In Terminator 3: Rise of the Machines, just as in T2 a dozen years ago, the original T-1 killer cyborg from the future, played by Arnold Schwarzenegger, does battle on the streets of Los Angeles with an updated, sleeker, deadlier model.
Last time, you may recall, it was the T-1000, played with metallic sangfroid by Robert Patrick. Now, in an apparent concession to the turbo-feminist lad-mag action-movie times, the state-of-the-art killer cyborg from the future is the T-X, who touches down on Rodeo Drive in the arresting and unclothed form of Kristanna Loken, and who goes about her subsequent business in a red leather pantsuit and a silver Lexus coupe.
The old-model Terminator, delivering his weary one-liners in that familiar Austro-Californian monotone, has his hands full with this limber, ruthless new machine, who has been sent back in time, as Schwarzenegger was in the first Terminator movie, to kill off the future leaders of human resistance to machine tyranny.
This movie must struggle with its own potential obsolescence. The first instalment in the franchise, directed by James Cameron and starring Linda Hamilton along with Schwarzenegger, is nearly 20 years old; its sequel was released when the current president's father was in the White House. The rapid evolution of special-effects technology since then, and the concurrent spread of multi-sequel blockbuster franchises, give those influential pictures a decidedly antique aura.
In part because of the example of Terminator 2, which was a pioneer in the use of computer-animated imagery in a live-action setting, sci-fi action movies have become ever more visually elaborate -- and also more pretentious. Next to the baroque postmodern pseudo-sophistication of the Matrix movies, which similarly explore the fate of humanity under threat of machine dominance, the new Terminator has a lumbering, literal-minded old-style feel.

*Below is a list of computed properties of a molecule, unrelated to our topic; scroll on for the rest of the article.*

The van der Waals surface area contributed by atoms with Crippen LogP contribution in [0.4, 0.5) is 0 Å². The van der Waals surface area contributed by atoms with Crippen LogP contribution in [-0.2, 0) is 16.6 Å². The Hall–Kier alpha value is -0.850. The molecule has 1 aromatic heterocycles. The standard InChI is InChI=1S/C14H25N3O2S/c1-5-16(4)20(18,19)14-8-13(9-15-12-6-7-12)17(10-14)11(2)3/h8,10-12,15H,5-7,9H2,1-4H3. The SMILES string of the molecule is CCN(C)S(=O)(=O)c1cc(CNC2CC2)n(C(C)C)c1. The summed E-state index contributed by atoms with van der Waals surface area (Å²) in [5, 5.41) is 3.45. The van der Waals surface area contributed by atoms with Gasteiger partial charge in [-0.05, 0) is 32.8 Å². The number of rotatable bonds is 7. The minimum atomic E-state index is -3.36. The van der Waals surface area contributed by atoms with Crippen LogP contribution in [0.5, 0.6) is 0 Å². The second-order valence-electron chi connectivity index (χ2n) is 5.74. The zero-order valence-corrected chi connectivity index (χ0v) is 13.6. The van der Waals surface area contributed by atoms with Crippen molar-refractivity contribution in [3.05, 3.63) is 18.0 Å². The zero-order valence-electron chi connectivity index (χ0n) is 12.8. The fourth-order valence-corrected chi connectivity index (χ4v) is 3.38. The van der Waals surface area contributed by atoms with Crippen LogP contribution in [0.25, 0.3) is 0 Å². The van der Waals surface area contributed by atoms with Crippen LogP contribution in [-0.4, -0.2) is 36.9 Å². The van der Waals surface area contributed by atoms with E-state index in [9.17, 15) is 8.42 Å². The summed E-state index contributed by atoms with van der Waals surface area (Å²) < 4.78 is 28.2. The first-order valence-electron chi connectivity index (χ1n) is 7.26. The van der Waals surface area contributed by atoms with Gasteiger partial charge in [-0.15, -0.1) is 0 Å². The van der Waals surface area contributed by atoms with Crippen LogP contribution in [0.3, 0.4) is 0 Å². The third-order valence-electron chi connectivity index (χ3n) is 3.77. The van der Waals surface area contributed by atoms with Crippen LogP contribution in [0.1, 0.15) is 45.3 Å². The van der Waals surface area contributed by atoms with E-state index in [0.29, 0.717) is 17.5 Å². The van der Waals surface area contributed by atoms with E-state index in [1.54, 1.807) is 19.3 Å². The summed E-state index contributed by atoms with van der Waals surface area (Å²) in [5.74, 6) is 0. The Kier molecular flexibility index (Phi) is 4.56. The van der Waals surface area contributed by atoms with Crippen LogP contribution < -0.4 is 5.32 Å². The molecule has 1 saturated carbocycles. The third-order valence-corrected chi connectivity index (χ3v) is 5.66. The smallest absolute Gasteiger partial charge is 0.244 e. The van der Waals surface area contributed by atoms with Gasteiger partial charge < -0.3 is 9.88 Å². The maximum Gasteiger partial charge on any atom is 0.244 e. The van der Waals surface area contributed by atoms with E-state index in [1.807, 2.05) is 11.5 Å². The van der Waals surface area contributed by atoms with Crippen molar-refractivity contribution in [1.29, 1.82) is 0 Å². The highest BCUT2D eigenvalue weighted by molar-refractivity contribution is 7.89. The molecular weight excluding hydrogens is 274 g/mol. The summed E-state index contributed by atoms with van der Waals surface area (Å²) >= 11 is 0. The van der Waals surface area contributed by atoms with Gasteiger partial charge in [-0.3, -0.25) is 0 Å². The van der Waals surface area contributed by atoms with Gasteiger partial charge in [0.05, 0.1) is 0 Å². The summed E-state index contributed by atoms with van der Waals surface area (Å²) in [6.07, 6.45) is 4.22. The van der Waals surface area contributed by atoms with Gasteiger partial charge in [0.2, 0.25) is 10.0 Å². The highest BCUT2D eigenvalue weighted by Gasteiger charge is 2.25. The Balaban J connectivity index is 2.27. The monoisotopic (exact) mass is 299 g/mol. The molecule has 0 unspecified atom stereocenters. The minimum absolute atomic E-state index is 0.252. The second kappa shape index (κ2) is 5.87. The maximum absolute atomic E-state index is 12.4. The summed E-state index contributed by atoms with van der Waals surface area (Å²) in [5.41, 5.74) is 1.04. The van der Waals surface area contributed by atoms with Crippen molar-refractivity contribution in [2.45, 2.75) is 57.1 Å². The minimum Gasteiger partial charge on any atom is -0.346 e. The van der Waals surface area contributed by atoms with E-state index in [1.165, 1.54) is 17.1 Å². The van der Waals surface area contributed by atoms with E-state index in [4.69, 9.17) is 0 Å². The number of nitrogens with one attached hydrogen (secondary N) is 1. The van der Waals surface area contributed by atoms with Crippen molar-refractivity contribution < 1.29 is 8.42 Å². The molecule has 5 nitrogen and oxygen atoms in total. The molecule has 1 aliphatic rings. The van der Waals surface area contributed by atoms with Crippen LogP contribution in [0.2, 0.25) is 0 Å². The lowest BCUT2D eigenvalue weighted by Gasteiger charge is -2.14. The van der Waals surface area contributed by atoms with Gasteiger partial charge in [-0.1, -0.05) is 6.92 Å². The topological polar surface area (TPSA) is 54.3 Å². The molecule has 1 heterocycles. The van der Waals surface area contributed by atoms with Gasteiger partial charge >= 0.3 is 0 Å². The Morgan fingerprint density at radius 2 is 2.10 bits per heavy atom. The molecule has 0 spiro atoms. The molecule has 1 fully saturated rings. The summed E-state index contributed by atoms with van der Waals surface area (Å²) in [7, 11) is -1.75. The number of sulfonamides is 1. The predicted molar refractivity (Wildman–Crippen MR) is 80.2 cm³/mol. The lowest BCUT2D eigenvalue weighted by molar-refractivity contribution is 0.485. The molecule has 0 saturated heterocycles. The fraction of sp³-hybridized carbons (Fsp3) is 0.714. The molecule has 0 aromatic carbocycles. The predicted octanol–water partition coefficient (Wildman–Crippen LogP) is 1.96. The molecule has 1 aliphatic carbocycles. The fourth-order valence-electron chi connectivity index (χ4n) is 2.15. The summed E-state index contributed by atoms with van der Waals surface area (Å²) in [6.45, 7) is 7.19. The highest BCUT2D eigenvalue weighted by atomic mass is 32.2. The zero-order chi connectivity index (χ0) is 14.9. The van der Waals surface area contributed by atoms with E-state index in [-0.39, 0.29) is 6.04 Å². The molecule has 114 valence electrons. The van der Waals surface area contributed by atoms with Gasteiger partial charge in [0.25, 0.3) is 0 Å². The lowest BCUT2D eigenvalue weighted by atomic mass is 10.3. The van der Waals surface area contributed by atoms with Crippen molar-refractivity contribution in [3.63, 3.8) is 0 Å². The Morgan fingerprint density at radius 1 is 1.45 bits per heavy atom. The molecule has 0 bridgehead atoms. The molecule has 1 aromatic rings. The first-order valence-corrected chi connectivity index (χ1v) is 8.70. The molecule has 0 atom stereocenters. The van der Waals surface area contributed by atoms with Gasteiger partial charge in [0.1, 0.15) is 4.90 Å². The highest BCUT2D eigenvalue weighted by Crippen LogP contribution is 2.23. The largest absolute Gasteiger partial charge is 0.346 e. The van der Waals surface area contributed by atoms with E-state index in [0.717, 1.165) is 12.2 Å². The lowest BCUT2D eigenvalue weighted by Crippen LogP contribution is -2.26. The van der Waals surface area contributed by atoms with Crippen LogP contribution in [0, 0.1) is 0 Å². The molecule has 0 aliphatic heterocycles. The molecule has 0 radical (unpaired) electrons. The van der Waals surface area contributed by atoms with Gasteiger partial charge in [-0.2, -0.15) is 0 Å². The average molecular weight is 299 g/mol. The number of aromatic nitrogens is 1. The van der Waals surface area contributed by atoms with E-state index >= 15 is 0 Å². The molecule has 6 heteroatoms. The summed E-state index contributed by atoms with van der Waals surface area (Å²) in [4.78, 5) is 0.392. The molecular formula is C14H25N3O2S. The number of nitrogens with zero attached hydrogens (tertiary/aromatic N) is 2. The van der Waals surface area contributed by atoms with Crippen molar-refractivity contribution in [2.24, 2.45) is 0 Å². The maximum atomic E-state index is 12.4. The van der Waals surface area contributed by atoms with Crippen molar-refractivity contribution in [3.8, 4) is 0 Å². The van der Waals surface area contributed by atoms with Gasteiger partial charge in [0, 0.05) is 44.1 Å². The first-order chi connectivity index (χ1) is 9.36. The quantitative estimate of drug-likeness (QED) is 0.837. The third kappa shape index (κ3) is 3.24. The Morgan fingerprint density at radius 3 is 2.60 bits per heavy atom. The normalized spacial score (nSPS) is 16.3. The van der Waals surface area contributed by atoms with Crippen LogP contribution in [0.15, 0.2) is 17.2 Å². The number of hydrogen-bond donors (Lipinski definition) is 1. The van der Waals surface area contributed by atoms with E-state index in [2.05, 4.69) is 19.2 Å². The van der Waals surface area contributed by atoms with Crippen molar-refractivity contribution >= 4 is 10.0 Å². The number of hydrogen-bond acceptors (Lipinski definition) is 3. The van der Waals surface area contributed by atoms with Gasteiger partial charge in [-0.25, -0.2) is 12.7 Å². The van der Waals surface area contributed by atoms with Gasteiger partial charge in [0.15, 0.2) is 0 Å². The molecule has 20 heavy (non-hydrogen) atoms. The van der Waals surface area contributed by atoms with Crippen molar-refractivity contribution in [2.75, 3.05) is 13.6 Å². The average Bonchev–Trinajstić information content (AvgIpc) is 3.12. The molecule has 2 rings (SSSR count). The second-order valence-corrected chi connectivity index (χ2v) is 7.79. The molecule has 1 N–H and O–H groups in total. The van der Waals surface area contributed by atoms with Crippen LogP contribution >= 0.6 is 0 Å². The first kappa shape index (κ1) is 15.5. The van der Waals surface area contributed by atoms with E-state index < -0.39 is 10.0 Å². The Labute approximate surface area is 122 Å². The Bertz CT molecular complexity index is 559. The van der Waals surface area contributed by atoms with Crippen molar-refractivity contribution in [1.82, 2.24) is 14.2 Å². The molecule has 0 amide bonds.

TERMINATOR 3: Rise of the Machines
Directed by: Jonathan Mostow
Starring: Arnold Schwarzenegger (Terminator), Nick Stahl (John Connor), Claire Danes (Kate Brewster), David Andrews (Robert Brewster) and Kristanna Loken (T-X)
Running time: 109 minutes
Taiwan Release: yesterday
Which is not, on balance, such a bad thing. Cameron has long since ascended from action auteur to king of the world, leaving his dueling robots and their human prey in the hands of Jonathan Mostow. Mostow's previous film was U-571, a highly competent exercise in that squarest of all action subgenres, the submarine movie. And if he lacks Cameron's unusual gift for finding human drama amid all the explosions, chases and collisions, Mostow does at least film the explosions, chases and collisions with professionalism and something like wit.
Though not, it must be said, with brevity. On my way into the screening room I was heartened to hear that the movie's running time was a relatively brisk 109 minutes. But the first big highway screech-and-bang sequence -- a big-wheeled menage a trois with the good Terminator in a fire engine, the bad Terminatrix behind the wheel of a construction crane and the poor human afterthoughts in a swaybacked Toyota Tundra -- felt at least that long.
Afterward, if your auditory nerves have not sustained permanent damage, you will hear some necessary explanations, which complete the epic voice-over of the opening scenes. The heroic resistance of Sarah Connor (Hamilton) in T2 did not prevent the apocalyptic ascent of the techno overlords, but only postponed it. Now, Sarah's son, John (Nick Stahl), the prophesied leader of the human resistance, is living "off the grid," haunted by nightmarish visions of global catastrophe.